£24m competition could turn Milton Keynes into city that thinks for itself

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MILTON Keynes could become a city that thinks for itself – a place where solar powered dishwashers switch on when the sun comes out.

That’s the dream of Milton Keynes Council and University College MK (UCMK) that have won through to the second round of a competition to win £24 million funding for the smart city initiative.

Professor Keith Straughan, Dean of UCMK, said: “We could have a system whereby you tell your dish washer to switch itself on when the sun is shining and the electricity isn’t costing you anything. The technology bit is challenging but the even bigger challenge is designing the smart city to be effective and acceptable for its citizens and businesses.

“Part of the challenge is to reduce the complexity to make the new smart systems simple enough that people are happy to use them and getting them on board with the wider concept – that they’re saving money individually and collectively, that what they’re doing is sustainable but most importantly that they want to do it and can see the potential pay-back in terms of convenience or lower costs.”

Now the people behind the scheme have until November to put in their final bid. The winner of the £24 million fund will be announced in January next year. The overall winner will become a demonstrator city and show how they will “integrate their transport, communications and other infrastructure to improve the local economy, increase quality of life and reduce impact on the environment.”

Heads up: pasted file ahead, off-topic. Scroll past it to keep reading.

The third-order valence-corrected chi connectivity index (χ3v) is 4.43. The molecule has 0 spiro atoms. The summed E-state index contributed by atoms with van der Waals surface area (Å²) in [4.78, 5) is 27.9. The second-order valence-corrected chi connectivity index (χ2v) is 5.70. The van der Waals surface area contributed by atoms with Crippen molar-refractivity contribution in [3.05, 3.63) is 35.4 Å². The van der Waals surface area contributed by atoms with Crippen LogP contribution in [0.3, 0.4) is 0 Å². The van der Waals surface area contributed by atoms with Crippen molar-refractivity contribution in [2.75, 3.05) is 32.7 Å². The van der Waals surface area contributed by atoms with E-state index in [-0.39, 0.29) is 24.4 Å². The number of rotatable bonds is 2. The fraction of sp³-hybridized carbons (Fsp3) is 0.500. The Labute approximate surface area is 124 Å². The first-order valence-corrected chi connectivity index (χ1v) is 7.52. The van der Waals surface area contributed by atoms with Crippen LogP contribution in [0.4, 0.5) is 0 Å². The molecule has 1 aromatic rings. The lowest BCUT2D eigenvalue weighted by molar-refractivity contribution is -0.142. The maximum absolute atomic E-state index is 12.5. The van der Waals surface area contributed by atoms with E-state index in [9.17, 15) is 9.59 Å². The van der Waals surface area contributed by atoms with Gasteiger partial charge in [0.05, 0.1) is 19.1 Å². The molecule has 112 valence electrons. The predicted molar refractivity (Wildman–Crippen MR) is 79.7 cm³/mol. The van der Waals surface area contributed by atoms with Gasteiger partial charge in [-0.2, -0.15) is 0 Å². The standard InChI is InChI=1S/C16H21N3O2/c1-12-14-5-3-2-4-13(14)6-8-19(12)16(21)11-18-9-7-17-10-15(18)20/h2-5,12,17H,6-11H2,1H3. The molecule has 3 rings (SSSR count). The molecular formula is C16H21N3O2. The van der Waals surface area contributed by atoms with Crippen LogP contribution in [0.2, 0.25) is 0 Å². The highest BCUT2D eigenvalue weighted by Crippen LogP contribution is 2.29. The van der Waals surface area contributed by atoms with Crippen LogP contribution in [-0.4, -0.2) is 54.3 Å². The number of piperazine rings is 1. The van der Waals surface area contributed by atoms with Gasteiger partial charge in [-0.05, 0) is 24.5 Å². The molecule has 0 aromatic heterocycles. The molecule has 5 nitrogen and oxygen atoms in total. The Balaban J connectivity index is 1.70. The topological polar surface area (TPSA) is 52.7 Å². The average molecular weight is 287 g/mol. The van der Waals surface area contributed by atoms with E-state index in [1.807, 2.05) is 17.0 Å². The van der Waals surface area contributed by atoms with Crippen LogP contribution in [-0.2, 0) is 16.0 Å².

Milton Keynes is one of 30 cities and boroughs across Britain to be given £50,000 from the government-backed Technology Strategy Board to carry out a feasibility study into their plans.

Deputy leader of Milton Keynes Council, Councillor David Hopkins said “The project offers the potential for the council working with business to test new and innovative solutions for connecting and integrating individual city ‘systems’, and will allow us to explore new approaches to delivering a sustainable and ever-developing local economy together with excellent quality of life, while at the same time reducing the environmental footprint and increasing resilience to what seems to be an inevitable period of environmental challenge.”

A smart city is one where technology and infrastructure support the needs of growing urban populations to make sure cities run as smoothly and sustainably as possible. If successful, the scheme would attempt to integrate everything in the city from transport and waste disposal to power generation, healthcare, use of renewables and communication for maximum efficiency and minimum environmental impact.

Milton Keynes is already a pioneering city for electric cars and the council, in partnership with Eon, has 75 experimental homes that use smart technology. In some, householders can switch on their central heating system for certain rooms from their iPad, so they can, for instance, heat their home just as they are leaving work.

Next year, electric buses should be introduced to Milton Keynes alongside a scheme to provide smart journey planning via mobile phones.

Professor Straughan added: “The University is delighted to be an integral part of this project which we will support through the research of our Smart Cities Institute (part of the University of Bedfordshire) created together with Milton Keynes Council. We are looking at how cities can become self-aware and react instantly and imaginatively to internal and external influences.”

Iain Gray, chief executive of the Technology Strategy Board, said: “We planned originally to fund 20 feasibility studies but because of the number of high quality initial proposals received from councils across the whole country we decided to increase the funding available so that 30 studies could be carried out. The results will be made public and we look forward to seeing some exciting future city demonstrator proposals.”